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The Inman Files: Homeselling’s like a ’60s skateboard — slow and about to change


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Great inventions are often born from converging, unplanned, unrelated trends and events.

Take the modern skateboard. The first rendition of skateboards, in the 1960s, had clay wheels and were sold in toy stores. They never became too popular.

Vintage skateboards / etsy

In the 1970s, a group of young teenage surfers in Venice, California, who were bored when the waves died down in the afternoon, began to buy roller skate wheels that were made from polyurethane. Slapped on bigger boards, the wheels made for a speedier and agile ride.

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But it was the California drought in 1975 that gave rise to the art and sport of skating that we recognize today.

Swimming pools were emptied, which created these cavernous and spontaneous arenas for skating. The Venice kids used them to test new moves like the 360 flip, the grind, the air, and the caballerial — many invented in an empty backyard California pool.

Boarding then led to an explosion of new art forms, music and rebellion.

mallix / flickr.

What does this have to do with real estate?

Similar but unrelated events are converging in the industry to create a surge in innovation, turning upside down the way we sell homes.

Big economic and social trends like the hangover from the Great Recession, low interest rates, a millenia homebuying surge and reluctant sellers are events that have conspired to create a record shortage of listings.

Add Wall Street’s sudden enthusiasm to buy more homes, creating unexpected demand and liquidity to turn over homes in speedier ways.

But like the kids in Venice 40 years ago, it is a gang of young, inventive tinkerers in Silicon Valley and San Francisco who are tying these events together to create new technologies and business practices that change how real estate is sold.

No more clay wheels and no more simple sidewalk boarding — instead a smarter, more certain, quicker home sale.

Inside Inman: KW not only real estate cyberattack victim

Keller Williams took a public bruising this week over its data sabotage in which a slew of agent data was stolen.

Keller Williams CEO John Davis explained that an “unauthorized third party” was able to gain access to its network and might have accessed some agent information during the breach.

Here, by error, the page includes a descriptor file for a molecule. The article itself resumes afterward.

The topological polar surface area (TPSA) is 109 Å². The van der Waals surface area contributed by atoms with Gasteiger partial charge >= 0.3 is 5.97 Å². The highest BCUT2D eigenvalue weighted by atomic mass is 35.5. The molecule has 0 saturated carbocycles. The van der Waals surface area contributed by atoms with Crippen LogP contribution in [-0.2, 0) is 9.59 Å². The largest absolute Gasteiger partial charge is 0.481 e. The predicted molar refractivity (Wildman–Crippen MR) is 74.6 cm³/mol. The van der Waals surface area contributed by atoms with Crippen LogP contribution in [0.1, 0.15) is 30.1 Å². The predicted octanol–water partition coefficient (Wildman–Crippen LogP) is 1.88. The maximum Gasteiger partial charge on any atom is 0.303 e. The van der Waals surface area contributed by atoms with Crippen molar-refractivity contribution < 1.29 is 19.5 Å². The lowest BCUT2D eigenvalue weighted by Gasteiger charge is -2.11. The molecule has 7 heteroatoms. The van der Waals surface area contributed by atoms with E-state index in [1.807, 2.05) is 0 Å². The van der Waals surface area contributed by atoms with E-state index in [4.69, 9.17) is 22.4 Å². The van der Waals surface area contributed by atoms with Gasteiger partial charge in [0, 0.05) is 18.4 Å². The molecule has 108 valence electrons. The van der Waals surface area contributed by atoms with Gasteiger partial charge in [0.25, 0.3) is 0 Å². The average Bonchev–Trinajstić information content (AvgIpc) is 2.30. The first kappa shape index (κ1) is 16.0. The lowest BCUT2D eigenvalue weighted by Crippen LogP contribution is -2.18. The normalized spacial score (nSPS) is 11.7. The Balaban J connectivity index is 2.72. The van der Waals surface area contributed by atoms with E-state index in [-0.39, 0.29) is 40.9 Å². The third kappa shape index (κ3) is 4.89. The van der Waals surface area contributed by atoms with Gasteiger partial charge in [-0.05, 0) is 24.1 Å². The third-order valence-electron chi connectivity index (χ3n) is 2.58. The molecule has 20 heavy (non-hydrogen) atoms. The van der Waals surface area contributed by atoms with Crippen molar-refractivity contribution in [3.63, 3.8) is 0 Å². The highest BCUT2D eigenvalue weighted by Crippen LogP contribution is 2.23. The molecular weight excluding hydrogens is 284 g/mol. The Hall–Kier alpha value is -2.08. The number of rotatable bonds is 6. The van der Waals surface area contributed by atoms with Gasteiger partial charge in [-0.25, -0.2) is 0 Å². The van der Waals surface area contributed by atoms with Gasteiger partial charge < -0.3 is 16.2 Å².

Cyberattacks are not new in online real estate, though many are never exposed because private data is not stolen.

Last year, Zillow and apparently some other listing sites were hit hard by a group of overseas and sophisticated hackers who overwhelmed the sites with fake leads that were sent to agents.

When agents would call the purported leads, they would get a local deli, a strip joint or a disconnected number.

Sources tell me it was nasty but there was no breach of private data.

Outside Inman: Are threats to financial advisers the same for real estate agents?

The Wall Street Journal must have alarmed financial advisers this week with its report on how automation was taking aim at their fees and their fundamental value proposition.

New technologies are attracting consumers away from financial advisers. Smaller investors are shunning the quality of the advice and online-only services are charging lower fees.

Why are real estate agents different?

In some ways, they are not. Both are in the service business and both are paid for their advice.

But agents have a bigger stake in the transaction, which may imply greater value. Plus, they put their names on disclosure forms, they have state regulated duties, they control proprietary data like the MLS and they have strict contractual relationships with the homeseller.

The danger is industry lobbyists water down these requirements and push back on rule-makers who want to make agents more of a fiduciary and more responsible.

But stricter regulation can help keep agents relevant. Take the Agent’s Visual Inspection Disclosure. In its current form, it’s a joke.

As real estate bloggers Britton Jackson and Matt Fuller wrote, people quip that the inspection “can be done in heels,” because agents are not expected to “weasel through crawl spaces or stick their head in attics or downspouts.”

If the industry wants to shore up the importance of agents in a world of disruption, then tighten up the rules for professionalism, duty and entry into the business.

Loosey-goosey requirements and watered-down obligations open the doors for disrupters who can render the same thin set of services at a lower cost.

Just having a human being show up is not a reason to pay them.

Comments of the week

Josh M Boggs · Commented on Security breach at Keller Williams compromises associate information

Wonder if it was EXPRealty conspiring with Russia? #getoverRussiaalready

Lance R King · Commented on What’s better: Cultivating relationships or buying leads?

This may be the stupidest article I’ve ever read here. Every new client, especially one that doesn’t come from your SOI, is a new branch on your economic tree. Why would you only do one or the other?

Email Brad Inman

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